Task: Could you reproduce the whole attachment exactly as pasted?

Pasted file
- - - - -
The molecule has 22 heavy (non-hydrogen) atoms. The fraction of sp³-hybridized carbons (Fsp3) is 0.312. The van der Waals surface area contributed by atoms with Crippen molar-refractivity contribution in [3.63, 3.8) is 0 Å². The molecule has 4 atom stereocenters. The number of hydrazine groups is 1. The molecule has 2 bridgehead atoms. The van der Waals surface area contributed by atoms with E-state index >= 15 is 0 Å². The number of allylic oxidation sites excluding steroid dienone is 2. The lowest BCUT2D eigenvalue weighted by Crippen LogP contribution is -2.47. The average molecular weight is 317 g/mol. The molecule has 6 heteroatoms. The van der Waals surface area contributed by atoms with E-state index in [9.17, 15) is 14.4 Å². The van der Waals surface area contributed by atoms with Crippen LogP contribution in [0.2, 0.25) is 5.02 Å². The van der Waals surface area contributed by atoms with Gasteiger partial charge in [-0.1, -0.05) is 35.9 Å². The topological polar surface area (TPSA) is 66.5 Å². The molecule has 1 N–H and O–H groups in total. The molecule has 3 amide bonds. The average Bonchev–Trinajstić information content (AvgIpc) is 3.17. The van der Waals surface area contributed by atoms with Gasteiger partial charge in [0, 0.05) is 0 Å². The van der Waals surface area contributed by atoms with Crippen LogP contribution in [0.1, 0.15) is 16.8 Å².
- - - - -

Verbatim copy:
The molecule has 22 heavy (non-hydrogen) atoms. The fraction of sp³-hybridized carbons (Fsp3) is 0.312. The van der Waals surface area contributed by atoms with Crippen molar-refractivity contribution in [3.63, 3.8) is 0 Å². The molecule has 4 atom stereocenters. The number of hydrazine groups is 1. The molecule has 2 bridgehead atoms. The van der Waals surface area contributed by atoms with E-state index >= 15 is 0 Å². The number of allylic oxidation sites excluding steroid dienone is 2. The lowest BCUT2D eigenvalue weighted by Crippen LogP contribution is -2.47. The average molecular weight is 317 g/mol. The molecule has 6 heteroatoms. The van der Waals surface area contributed by atoms with E-state index in [9.17, 15) is 14.4 Å². The van der Waals surface area contributed by atoms with Crippen LogP contribution in [0.2, 0.25) is 5.02 Å². The van der Waals surface area contributed by atoms with Gasteiger partial charge in [-0.1, -0.05) is 35.9 Å². The topological polar surface area (TPSA) is 66.5 Å². The molecule has 1 N–H and O–H groups in total. The molecule has 3 amide bonds. The average Bonchev–Trinajstić information content (AvgIpc) is 3.17. The van der Waals surface area contributed by atoms with Gasteiger partial charge in [0, 0.05) is 0 Å². The van der Waals surface area contributed by atoms with Crippen LogP contribution in [0.1, 0.15) is 16.8 Å².